How does money influence health?

JRF-logoWhy do people in poverty tend to have poorer health?

This study looks at hundreds of theories to consider how income influences health. There is a graded association between money and health – increased income equates to better health. But the reasons are debated.

Researchers have reviewed theories from 272 wide-ranging papers, most of which examined the complex interactions between people’s income and their health throughout their lives.

Key points

This research identifies four main ways money affects people’s wellbeing:

  • Material: Money buys goods and services that improve health. The more money families have, the better the goods they can buy.
  • Psychosocial: Managing on a low income is stressful. Comparing oneself to others and feeling at the bottom of the social ladder can be distressing, which can lead to biochemical changes in the body, eventually causing ill health.
  • Behavioural: For various reasons, people on low incomes are more likely to adopt unhealthy behaviours – smoking and drinking, for example – while those on higher incomes are more able to afford healthier lifestyles.
  • Reverse causation (poor health leads to low income): Health may affect income by preventing people from taking paid employment. Childhood health may also affect educational outcomes, limiting job opportunities and potential earnings.

To open the full report please click here.

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Households below a Minimum Income Standard: 2008/9 to 2011/12

JRF-logoCommissioned research show almost 1 million more households in the UK are living below the minimum income standard, taking the figure to 4.7 million households at 2011/12.

Key points

  • The most severe increase has been among single people of working age, where the percentage unable to afford this minimum acceptable standard of living rose from 29 per cent to 36 per cent.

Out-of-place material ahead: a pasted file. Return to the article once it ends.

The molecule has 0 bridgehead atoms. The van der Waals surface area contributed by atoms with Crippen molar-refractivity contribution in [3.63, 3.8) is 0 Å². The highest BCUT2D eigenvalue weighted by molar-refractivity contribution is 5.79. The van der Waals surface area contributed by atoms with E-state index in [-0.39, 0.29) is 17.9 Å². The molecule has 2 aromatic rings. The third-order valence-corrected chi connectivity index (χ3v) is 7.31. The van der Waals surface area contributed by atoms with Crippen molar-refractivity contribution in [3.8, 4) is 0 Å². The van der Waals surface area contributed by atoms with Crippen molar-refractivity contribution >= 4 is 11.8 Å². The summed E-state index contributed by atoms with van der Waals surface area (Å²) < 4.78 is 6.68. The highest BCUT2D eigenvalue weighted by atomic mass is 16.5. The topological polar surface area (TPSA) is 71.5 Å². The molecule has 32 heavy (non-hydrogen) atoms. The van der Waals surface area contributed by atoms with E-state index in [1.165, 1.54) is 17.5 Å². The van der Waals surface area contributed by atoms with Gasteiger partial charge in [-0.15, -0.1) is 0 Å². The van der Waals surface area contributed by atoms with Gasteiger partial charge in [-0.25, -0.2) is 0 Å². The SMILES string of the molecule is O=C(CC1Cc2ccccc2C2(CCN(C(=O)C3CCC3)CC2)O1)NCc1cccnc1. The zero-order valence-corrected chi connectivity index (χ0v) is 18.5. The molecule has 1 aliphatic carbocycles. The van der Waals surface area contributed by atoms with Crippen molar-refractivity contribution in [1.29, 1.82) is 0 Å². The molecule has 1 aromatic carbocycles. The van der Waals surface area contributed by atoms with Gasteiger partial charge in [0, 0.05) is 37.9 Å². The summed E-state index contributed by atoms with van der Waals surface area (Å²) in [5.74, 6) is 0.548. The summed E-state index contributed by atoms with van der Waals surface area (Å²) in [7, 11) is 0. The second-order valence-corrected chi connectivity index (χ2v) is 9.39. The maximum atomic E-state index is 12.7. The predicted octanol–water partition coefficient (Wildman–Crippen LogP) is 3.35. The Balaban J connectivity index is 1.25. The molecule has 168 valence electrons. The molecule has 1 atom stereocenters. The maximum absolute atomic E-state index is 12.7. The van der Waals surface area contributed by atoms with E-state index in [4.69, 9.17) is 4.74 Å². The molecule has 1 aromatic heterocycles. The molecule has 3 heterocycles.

• Among single people aged under 35 it rose even faster, from 29 to 42 per cent. This group also had an even greater increase in risk of having extremely low incomes, of less than half the minimum required.
  • Two in three people in lone parent families are now below Minimum Income Standard.
  • Pensioners and couples without children remain the most likely to have an adequate income.

The full report can be opened here.

Monitoring poverty and social exclusion 2013

JRF-logoAnalysis of the latest data on poverty in the UK.

This annual report by the New Policy Institute gives a comprehensive picture of poverty in the UK, featuring analysis of low income, unemployment, low pay, homelessness and ill health.

A focus on the geographical distribution of disadvantage reveals that national averages mask huge variations between areas in unemployment, educational achievement, and life expectancy.

The research shows that:

  • more than half of the 13 million people living in poverty in the UK in 2011/12 were in a working family;
  • while the labour market has shown signs of revival in the last year, the number of people in low-paid jobs has risen and average incomes have fallen – around five million people are paid below the living wage;
  • there is substantial movement in and out of work – 4.8 million different people have claimed Jobseeker’s Allowance in the last two years;
  • the proportion of pensioners in poverty is at its lowest for almost 30 years, but the proportion of working-age adults without children in poverty is the highest on record.

For the full report please click here, with a summary also available.

Tackling in-work poverty by supporting dual-earning families

JRF-logoHow can working families be helped out of poverty?